Wrapped within freshly baked flatbread made daily and served hot from the oven, every ingredient at Pure has been meticulously selected to ensure that it doesn’t contain unnecessary preservatives, additives, sugar, salt or fat. Full nutritional information is available online and in store, but when food’s this honest you really don’t have to worry about the numbers. Noodle pots, rice hot boxes and wheat-bran toasties all make deliciously fail-safe, healthy lunches but it’s the flat bread that will have you going back again and again. In a rush? Why not jump the queue and pre-order, or have it delivered to your office to make eating lunch at your desk not such a depressing prospect. We’ve happily worked our way through fired chicken and chipotle pepper hummus, lemon dressed hot smoked salmon and slow-cooked ham hock with free-range egg, but with goats cheese, mozzarella and prosciutto also on the menu the only problem is figuring out a favourite.
We’re eating: Chick’uecento flatbread (chicken, prosciutto, greek yoghurt, roquito peppers, sun-dried tomatoes, with mixed leaves) 320kcal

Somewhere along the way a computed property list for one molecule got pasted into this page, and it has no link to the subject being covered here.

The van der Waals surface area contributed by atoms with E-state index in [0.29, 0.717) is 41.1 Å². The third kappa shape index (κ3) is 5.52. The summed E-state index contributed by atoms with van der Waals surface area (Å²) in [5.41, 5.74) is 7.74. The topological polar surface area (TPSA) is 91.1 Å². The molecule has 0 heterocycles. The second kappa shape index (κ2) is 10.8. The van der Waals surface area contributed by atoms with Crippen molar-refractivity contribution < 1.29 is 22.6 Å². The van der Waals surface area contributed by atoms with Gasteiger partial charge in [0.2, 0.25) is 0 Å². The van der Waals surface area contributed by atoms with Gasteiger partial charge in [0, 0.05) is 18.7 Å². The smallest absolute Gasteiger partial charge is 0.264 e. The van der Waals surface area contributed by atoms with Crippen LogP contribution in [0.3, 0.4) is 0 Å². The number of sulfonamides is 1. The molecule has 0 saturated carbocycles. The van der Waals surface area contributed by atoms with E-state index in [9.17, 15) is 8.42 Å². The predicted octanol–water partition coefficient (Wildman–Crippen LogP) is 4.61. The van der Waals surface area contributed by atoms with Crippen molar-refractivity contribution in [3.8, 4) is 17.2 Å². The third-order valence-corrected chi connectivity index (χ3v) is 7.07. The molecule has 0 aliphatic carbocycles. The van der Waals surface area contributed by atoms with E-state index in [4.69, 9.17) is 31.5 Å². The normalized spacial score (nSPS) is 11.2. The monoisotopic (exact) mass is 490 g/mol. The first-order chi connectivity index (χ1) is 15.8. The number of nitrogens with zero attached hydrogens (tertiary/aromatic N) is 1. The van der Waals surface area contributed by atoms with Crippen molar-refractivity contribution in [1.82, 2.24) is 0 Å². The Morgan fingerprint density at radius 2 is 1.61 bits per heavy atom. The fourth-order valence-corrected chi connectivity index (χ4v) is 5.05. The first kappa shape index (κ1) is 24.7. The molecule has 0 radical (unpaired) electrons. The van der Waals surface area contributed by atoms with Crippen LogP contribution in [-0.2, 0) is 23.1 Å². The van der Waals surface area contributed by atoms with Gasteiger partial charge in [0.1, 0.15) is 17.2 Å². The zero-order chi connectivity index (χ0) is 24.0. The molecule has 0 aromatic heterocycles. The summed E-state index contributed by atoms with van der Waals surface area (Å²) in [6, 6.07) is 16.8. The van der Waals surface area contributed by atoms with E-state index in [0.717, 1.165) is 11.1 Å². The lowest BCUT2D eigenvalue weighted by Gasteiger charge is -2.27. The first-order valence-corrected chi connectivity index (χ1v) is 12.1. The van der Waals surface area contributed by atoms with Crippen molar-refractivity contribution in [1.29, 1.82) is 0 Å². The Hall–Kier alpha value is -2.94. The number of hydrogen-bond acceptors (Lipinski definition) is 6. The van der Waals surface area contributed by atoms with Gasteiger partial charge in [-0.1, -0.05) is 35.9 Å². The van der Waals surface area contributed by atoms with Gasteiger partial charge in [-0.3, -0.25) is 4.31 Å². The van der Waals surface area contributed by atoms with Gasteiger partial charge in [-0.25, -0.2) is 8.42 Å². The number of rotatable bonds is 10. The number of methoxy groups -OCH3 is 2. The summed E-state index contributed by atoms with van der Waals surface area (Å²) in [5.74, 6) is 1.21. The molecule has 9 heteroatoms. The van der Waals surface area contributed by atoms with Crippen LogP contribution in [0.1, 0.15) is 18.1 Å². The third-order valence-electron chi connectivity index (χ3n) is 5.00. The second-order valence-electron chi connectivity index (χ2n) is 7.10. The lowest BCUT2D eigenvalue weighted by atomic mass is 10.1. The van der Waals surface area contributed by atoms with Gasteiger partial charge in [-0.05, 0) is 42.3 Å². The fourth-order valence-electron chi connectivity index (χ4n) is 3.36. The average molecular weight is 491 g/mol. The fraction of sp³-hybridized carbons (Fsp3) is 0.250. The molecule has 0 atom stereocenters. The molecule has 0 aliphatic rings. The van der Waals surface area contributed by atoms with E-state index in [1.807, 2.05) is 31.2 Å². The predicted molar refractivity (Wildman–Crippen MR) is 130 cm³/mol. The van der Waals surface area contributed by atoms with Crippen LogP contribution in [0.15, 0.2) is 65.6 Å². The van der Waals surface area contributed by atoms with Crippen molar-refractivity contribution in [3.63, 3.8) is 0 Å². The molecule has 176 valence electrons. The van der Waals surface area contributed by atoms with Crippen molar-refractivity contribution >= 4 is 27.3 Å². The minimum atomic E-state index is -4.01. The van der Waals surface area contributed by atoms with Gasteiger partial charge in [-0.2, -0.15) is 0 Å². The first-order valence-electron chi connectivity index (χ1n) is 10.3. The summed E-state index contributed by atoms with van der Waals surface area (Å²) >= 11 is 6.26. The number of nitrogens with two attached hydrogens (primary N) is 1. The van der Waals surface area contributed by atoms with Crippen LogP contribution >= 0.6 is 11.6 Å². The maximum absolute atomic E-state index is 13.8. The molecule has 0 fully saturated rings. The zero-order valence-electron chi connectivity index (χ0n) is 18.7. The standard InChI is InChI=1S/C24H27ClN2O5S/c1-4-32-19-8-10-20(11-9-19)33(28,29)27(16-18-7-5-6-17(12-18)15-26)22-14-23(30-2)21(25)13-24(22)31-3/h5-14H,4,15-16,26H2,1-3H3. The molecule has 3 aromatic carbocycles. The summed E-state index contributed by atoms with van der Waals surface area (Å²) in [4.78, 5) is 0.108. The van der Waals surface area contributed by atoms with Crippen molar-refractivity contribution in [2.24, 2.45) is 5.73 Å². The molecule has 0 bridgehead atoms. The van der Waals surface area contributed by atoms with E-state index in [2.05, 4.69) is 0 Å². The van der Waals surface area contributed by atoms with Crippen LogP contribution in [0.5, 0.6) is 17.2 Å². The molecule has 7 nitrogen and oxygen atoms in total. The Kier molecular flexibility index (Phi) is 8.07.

Pizza at Franco Manca
Owned by husband and wife Giuseppe Mascoli and Bridget Hugo, the Franco Manca ‘pizza revolution’ began in Brixton and, thanks to its allergy-friendly sourdough pizzas, has (slowly) risen to cover six London locations. Italian born Giuseppe, a self-confessed ‘pizza fascist’, takes such pride in his dough he even set up a ‘dough laboratory’ in his kitchen – and even now every pizza served up at Francos is made on site, from scratch, by special artisans from Naples. With prices starting at a mere £4.80, the menu is equally modest and guaranteed to change your perception of pizza. Made from slow-rising sourdough (proved for a minimum 20 hours), the bases are soft and chewy with an irresistible charred crust from the wood-burning brick oven they’re baked in. There are six core pizzas to choose from, the unusual no-cheese and no-tomato options well-suited to any dieter or fussy eater. Even their choice of meat is a conscious one – wild Cinta senese pigs that make healthy omega fat instead of the saturated fat found in commercial breeds. Organic, ‘heritage’ tomatoes and daily-made mozzarella top up the menu’s healthy living credentials and the best bit? They taste bloody good too.
We’re eating: No. 4 (home cured Gloucester old spot ham, mozzarella, buffalo ricotta and wild mushrooms on a tomato base)
Fast food at Leon